Monday, August 14, 2017

Book Review: Godless

Godless. (Fatherless #3) James Dobson and Kurt Bruner. 2014. 416 pages. [Source: Library]

First sentence: Veronica's eyes flew open as she felt the rising sun warm her face. Panic forced her upright. "Where are we?" No response. Louder. "Mommy?"

Premise/plot: Godless is the third and final book in the trilogy by James Dobson and Kurt Bruner. (The first two in the series are Fatherless and Childless. The third novel opens in 2044, so two years have passed since the first novel began.)

What would society be like if it was truly godless? The entire series has shown a terrifying future where nothing is wrong because everything is right. It's a world in economic crisis for one thing.

The novel asks: What happens to a society, a civilization, when there are more old people than young people? Who gets what? How are resources shared and divided? In this fictional series, the author imagines that the elderly are manipulated and urged to make the best decision for everyone: to end their lives so that their grown children and grandchildren can benefit financially. Be a blessing for your loved ones: die today! Don't weigh down your loved ones lives with your continued existence! Make one last contribution to society! Be patriotic! Do good for your country, do good for your family!

The result is that medical care is being denied to the elderly. Children are pressuring their parents to transition--to die and leave them everything. Churches are pressuring older members to transition so that the church can have their money and thereby extend their gospel outreach. Politicians are definitely supporting the transition industry and building their campaigns around it.

Imagine this: You're 60+, at home waiting for results from the doctor, someone shows up at your door with the results. But they just don't give you the news, they're there to sell you a solution. Your health is bad. You're being denied coverage or treatment. But there's good news in all of this: you can take control of your diagnosis. Schedule your day to die! Sign up right here, right now and we'll set up your appointment to "transition." You can transition at home even if you'd prefer.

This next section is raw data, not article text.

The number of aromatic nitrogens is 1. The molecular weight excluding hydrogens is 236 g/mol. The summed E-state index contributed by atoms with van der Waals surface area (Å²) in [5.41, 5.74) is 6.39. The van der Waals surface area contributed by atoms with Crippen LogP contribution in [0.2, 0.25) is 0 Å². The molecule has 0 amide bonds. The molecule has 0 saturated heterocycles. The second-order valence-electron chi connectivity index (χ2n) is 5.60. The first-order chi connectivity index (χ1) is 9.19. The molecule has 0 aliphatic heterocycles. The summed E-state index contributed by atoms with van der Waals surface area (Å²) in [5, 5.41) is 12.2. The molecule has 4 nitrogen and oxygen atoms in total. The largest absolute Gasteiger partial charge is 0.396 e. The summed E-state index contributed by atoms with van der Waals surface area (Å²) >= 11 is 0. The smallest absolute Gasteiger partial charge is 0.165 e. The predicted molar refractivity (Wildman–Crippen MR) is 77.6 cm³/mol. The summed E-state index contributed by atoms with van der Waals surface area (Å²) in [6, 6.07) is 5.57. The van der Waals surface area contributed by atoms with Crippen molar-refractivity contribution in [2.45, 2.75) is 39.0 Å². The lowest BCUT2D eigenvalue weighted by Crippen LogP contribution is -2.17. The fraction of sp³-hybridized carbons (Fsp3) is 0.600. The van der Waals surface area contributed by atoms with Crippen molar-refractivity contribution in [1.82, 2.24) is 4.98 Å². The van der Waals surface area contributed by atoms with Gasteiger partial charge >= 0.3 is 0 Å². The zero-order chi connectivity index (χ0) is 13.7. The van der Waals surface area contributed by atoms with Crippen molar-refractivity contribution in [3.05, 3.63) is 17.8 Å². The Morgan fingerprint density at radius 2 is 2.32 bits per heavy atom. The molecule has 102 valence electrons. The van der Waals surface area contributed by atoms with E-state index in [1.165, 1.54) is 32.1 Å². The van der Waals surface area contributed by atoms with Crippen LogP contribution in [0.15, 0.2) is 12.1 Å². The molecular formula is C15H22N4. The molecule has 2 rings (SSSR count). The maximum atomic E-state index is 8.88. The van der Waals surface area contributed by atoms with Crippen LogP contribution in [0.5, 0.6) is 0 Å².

Or imagine this: You're 60+ and have a college-aged grandchild who wants to go to college. Your grandchild "needs" this educational opportunity if they are to succeed in life. The only thing standing in the way of their success, their YOU. If you really love your grandchild, don't you want them to have the best in life even if you're not there to see it?

Godless has many characters. Most of the characters were introduced in the first two books in the series. But this one also focuses in on one pastor and his family as they struggle to do the right thing and stand up against a church board that is pro-transition.

My thoughts: The series has reminded me of Frank Peretti's novels. The ideas are truly terrifying. It isn't just the lack of respect for human life and dignity in regards to how the elderly are treated. (I imagine that the disabled would also be pressured to transition. If you can't work and contribute to society, go ahead and die.)

The breakdown of the family is complete. Adults never marry, never enter monogamous relationships, never learn to love others unconditionally and sacrificially, never have children, never have need to be selfless. The novels do show the other side, however. The "breeder" class where values have not disintegrated and human life is still seen as being in the image of God.

My favorite character was Alex, the pastor of a Colorado church. My least favorite character was Matthew. These two have several conversations throughout the book. Matthew is a tortured soul, chained to his bad decisions past and present. He comes as "Frank" seeking answers to his questions. Not that he's always open to the answers he receives from Alex. But Alex isn't his only counselor.
© Becky Laney of Operation Actually Read Bible

No comments: